What shall I do?
Those words sprialled round in my head continuously for two months following the fire alarm seizure. I was petrified they would come back like before and it got to the point where I was no longer interested in the degree I was enrolled to do for three years. All I wanted to do was earn money and spend it. It burned a hole in my pocket and to top it all off the debt was starting to get out of control.
Come to think of it sitting in a room with a mountain of books isn’t for me. I lose concentration easily and I have to actually be interested in something if I want to learn about it. My fellow students were the complete opposite. Their heads were down and they were focused on the task ahead. Me I was interested in getting well and staying strong. On top of that I wanted to make that extra cash. The only way I was going to achieve this was by getting a few extra sales so I could put savings away towards my future. Was I thinking this way to take my mind off my condition? Possibly.
To this day I think university still wouldn’t excite me. Should someone ask me this in ten years time I may give them a different answer. University takes patience and a great deal of time and effort. Me I was just scared of not succeeding.
The strain I was putting myself under was beyond belief and I was sinking fast. All I could think was that the seizures would return with a vengence and I would be on my own. What would happen one day if I had a seizure and I never woke up. I had never had a fit on my own, that was alien to me.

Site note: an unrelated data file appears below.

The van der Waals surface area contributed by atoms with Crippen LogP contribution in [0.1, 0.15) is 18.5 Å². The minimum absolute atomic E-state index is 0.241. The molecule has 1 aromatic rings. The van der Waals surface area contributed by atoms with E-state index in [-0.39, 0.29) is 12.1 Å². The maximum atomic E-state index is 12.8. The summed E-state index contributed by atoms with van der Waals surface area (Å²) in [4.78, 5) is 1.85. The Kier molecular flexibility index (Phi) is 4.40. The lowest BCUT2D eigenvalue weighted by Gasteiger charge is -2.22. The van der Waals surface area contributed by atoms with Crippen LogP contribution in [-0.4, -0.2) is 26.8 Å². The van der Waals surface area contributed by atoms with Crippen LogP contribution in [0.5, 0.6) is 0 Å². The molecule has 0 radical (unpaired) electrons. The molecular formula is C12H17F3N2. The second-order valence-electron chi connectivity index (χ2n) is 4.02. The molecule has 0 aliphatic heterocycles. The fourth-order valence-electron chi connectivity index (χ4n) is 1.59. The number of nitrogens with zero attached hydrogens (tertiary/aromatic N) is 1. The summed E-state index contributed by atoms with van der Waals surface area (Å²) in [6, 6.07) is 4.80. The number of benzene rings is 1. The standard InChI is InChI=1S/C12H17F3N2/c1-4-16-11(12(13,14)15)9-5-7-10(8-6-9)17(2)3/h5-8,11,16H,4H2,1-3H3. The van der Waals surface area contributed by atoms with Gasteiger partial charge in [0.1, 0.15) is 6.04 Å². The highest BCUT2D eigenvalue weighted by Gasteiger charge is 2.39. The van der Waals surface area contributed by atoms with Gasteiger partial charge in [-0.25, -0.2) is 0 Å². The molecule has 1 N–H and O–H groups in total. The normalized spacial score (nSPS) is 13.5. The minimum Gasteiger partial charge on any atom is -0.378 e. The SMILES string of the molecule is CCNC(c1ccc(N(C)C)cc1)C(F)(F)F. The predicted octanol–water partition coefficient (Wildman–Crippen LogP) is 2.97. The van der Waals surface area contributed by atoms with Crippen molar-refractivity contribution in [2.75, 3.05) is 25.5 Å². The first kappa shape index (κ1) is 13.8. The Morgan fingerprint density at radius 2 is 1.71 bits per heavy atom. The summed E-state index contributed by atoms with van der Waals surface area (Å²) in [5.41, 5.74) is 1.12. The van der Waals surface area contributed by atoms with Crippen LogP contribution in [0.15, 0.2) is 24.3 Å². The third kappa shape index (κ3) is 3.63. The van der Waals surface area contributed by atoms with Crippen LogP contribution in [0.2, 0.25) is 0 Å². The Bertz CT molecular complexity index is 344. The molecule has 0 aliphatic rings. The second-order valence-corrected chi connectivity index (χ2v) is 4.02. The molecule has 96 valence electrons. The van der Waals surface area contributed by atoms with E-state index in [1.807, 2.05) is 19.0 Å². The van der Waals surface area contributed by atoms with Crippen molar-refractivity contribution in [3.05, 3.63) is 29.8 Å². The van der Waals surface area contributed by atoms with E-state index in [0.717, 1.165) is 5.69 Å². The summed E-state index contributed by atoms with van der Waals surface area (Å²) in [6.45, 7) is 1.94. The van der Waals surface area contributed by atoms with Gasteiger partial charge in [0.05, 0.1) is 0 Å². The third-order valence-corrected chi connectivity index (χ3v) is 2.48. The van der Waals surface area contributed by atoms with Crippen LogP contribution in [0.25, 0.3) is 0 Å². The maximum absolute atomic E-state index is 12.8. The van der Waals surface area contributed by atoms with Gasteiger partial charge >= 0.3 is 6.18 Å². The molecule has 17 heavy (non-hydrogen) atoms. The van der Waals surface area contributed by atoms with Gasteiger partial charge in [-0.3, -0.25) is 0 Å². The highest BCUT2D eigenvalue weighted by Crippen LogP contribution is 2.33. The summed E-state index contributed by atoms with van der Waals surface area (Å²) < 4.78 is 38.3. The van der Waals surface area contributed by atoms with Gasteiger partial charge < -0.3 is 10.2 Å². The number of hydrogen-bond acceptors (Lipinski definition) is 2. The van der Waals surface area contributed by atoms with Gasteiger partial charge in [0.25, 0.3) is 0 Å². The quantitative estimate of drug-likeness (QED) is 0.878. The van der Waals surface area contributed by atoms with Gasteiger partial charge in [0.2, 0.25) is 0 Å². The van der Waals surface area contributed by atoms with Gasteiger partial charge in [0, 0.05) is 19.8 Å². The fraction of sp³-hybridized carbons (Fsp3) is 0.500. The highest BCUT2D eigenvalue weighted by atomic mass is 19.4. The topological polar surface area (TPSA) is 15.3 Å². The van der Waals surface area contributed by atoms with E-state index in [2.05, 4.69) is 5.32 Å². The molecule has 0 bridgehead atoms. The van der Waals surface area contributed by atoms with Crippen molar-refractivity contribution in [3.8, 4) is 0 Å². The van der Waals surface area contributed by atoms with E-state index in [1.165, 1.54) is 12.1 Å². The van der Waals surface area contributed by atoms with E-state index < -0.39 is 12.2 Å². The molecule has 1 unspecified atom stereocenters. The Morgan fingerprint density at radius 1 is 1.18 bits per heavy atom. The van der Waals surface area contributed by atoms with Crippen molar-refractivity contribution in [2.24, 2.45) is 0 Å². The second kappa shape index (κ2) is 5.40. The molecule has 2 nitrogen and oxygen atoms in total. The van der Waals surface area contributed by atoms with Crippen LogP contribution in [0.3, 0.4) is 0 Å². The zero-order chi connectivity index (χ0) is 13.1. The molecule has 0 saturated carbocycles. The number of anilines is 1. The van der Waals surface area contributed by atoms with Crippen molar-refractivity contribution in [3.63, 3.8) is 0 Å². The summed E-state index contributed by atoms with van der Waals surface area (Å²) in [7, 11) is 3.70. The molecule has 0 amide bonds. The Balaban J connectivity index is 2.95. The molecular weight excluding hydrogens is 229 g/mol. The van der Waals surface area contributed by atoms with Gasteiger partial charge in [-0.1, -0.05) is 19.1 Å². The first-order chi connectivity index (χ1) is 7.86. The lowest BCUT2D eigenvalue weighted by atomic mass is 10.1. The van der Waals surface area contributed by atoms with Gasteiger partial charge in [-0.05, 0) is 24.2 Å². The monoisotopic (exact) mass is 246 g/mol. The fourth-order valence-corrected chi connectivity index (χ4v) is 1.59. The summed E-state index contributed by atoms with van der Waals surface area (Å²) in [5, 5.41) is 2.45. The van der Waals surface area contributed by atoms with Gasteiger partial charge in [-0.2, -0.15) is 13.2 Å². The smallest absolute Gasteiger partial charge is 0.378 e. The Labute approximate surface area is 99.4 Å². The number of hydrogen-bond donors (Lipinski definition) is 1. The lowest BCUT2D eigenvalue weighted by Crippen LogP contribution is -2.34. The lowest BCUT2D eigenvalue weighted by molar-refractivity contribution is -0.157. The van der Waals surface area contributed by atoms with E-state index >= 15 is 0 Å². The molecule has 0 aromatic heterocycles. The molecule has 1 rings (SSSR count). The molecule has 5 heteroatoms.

I needed help and the only people I could turn to for help was my family. I had tried for two months to cope on my own putting on a brave face to all involved. My worry whilst making the decision to travel home was that I would have not strived for my childhood goals and that once again the epilepsy would win.
Looking back I’ve realised that it takes more of a person to ask for help than to cope on your own. I think it’s an acalade to be independent and determined however everyone needs help at some stage of their life and it shouldn’t be frowned upon by anyone.
My family repeatedly told me that it showed more courage walking away from something I was never interested in than to continue participating and not being truly happy in the process. I wasn’t prepared to put my family in debt for something I thought I wanted. It took a long time for me to accept that my family are proud of me regardless. I should have known from the start as that has always been the case.
Thoughout my life I thought getting a degree would be the be all and end all. It really isn’t. It’s an achievement but there’s more to life than letters after your name and getting that high power job. It’s about what makes you happy.
I was convinced that the seizures retuning may have been a sign. Maybe they were telling me that university wasn’t for me and that I was destined for something new at home. So I followed my gut and did just that.
I packed my belongings, said goodbye to friends and work colleagues and returned home to the life I had left only this time I wouldn’t just come home to a cuddle and a few wise words from the ones I loved. This time I would have to face the worry of arranging an appointment to see the neurologist again and go through the stressful proceedure of trying various medications to determine what one would be the best for me. The difference between then and now would be that I was ten years older and understood fully what my condition was.
The relief was overwhelming when I returned home. The only downside was that I felt a failure. For years I had convinced myself that I was going to get the degree my parents never got and that I was going to do what all people aspire to want for themselves.
I wanted to be successful, comfortable and have a stable life. All I needed now was to face up to this insecurity and tackle it head on. So I decided that I was going to do it differently I wanted a new job and I wanted to be proud of myself again whether the seizures continued or not. Before I could face looking for work I had to face the neurologist first..